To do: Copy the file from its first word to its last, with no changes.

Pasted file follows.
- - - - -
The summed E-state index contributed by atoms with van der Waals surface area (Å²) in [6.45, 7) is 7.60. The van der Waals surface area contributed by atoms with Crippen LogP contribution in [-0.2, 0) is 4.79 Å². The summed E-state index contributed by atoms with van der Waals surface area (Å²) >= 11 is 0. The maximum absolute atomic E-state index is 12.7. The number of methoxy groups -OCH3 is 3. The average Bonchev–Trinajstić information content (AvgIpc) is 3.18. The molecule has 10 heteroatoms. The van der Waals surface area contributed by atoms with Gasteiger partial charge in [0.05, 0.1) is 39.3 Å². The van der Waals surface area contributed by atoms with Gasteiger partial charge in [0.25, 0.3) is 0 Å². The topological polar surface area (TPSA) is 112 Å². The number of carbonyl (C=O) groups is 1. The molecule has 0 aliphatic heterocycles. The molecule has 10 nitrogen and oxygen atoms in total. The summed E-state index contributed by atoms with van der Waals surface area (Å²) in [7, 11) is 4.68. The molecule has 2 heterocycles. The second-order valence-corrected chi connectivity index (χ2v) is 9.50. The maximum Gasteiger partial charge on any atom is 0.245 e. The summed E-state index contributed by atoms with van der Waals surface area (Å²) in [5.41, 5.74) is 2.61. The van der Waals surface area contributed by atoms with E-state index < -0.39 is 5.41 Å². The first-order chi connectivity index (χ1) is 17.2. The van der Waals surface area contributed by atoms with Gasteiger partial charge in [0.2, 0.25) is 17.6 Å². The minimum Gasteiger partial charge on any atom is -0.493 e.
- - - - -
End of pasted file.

The summed E-state index contributed by atoms with van der Waals surface area (Å²) in [6.45, 7) is 7.60. The van der Waals surface area contributed by atoms with Crippen LogP contribution in [-0.2, 0) is 4.79 Å². The summed E-state index contributed by atoms with van der Waals surface area (Å²) >= 11 is 0. The maximum absolute atomic E-state index is 12.7. The number of methoxy groups -OCH3 is 3. The average Bonchev–Trinajstić information content (AvgIpc) is 3.18. The molecule has 10 heteroatoms. The van der Waals surface area contributed by atoms with Gasteiger partial charge in [0.05, 0.1) is 39.3 Å². The van der Waals surface area contributed by atoms with Gasteiger partial charge in [0.25, 0.3) is 0 Å². The topological polar surface area (TPSA) is 112 Å². The number of carbonyl (C=O) groups is 1. The molecule has 0 aliphatic heterocycles. The molecule has 10 nitrogen and oxygen atoms in total. The summed E-state index contributed by atoms with van der Waals surface area (Å²) in [7, 11) is 4.68. The molecule has 2 heterocycles. The second-order valence-corrected chi connectivity index (χ2v) is 9.50. The maximum Gasteiger partial charge on any atom is 0.245 e. The summed E-state index contributed by atoms with van der Waals surface area (Å²) in [5.41, 5.74) is 2.61. The van der Waals surface area contributed by atoms with E-state index < -0.39 is 5.41 Å². The first-order chi connectivity index (χ1) is 17.2. The van der Waals surface area contributed by atoms with Gasteiger partial charge in [0.2, 0.25) is 17.6 Å². The minimum Gasteiger partial charge on any atom is -0.493 e.